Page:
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Ambrose Gwinett Bierce

(1842 - 1914)
Ambrose Gwinett Bierce, author of The Devil's Dictionary

Biography of Ambrose Gwinett Bierce :

American journalist, writer, satirical humorist, essayist, poet and novelist. Ambrose Gwinett Bierce is very impressed by the American Civil War during which he distinguishes himself in the ranks of the Union. Then, he contributes to the News Letter of San Francisco before settling, in 1872, for four years, in London. There, he works as newspaper columnist for the humor magazine "Fun".

With a lot of black humor and a caustic style, Ambrose Gwinett Bierce tackles the established and reasonable values and the religion too. His macabre tales and his satirist and terrifying fables keep the marks of his real-life experience during the Civil War. He describes the fights of this one with a very strong realism, almost unbearable.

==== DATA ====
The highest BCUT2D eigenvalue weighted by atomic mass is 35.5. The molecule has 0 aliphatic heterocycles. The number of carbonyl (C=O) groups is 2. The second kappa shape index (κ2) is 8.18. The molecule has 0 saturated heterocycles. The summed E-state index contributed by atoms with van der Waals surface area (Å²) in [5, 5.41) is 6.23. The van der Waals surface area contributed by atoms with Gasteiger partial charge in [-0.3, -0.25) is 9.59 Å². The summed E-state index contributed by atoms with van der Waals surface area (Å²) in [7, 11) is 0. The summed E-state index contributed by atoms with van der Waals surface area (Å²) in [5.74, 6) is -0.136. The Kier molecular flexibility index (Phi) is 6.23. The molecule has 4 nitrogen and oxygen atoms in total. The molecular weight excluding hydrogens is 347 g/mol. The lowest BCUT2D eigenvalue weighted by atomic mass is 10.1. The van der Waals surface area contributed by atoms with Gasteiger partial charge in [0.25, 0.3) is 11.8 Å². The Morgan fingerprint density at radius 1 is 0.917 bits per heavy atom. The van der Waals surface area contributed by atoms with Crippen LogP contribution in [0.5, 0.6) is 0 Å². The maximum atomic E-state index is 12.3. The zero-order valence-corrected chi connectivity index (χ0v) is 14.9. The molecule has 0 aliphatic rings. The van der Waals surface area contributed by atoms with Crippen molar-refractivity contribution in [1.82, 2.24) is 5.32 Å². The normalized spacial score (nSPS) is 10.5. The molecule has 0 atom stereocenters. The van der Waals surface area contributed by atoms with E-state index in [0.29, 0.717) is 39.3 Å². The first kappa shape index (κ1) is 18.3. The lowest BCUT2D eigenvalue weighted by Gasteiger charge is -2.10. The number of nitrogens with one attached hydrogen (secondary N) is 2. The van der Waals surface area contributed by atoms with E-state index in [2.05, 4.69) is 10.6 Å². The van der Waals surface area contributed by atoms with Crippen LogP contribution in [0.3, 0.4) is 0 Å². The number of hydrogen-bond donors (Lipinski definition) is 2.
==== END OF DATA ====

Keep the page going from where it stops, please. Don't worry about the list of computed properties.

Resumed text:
Ambrose Gwinett Bierce is a friend and a rival of Mark Twain. He is an avant-garde novelist in the United States. Attracted by the Mexican revolution, he gets involved, at the age of seventy-one, by the side of Pancho Villa, but he mysteriously disappears during a battle in 1914.
Bibliography : Black Beetles in Amber (1892), Tales of Soldiers and Civilians (1891), Can Such Things Be? (1893), Fantastic Fables (1899), Shapes of Clay (1903) The Devil's Dictionary (originally under the title The Cynic's Word Book 1906), Collected Works (1912).

Quotes of Ambrose Gwinett Bierce

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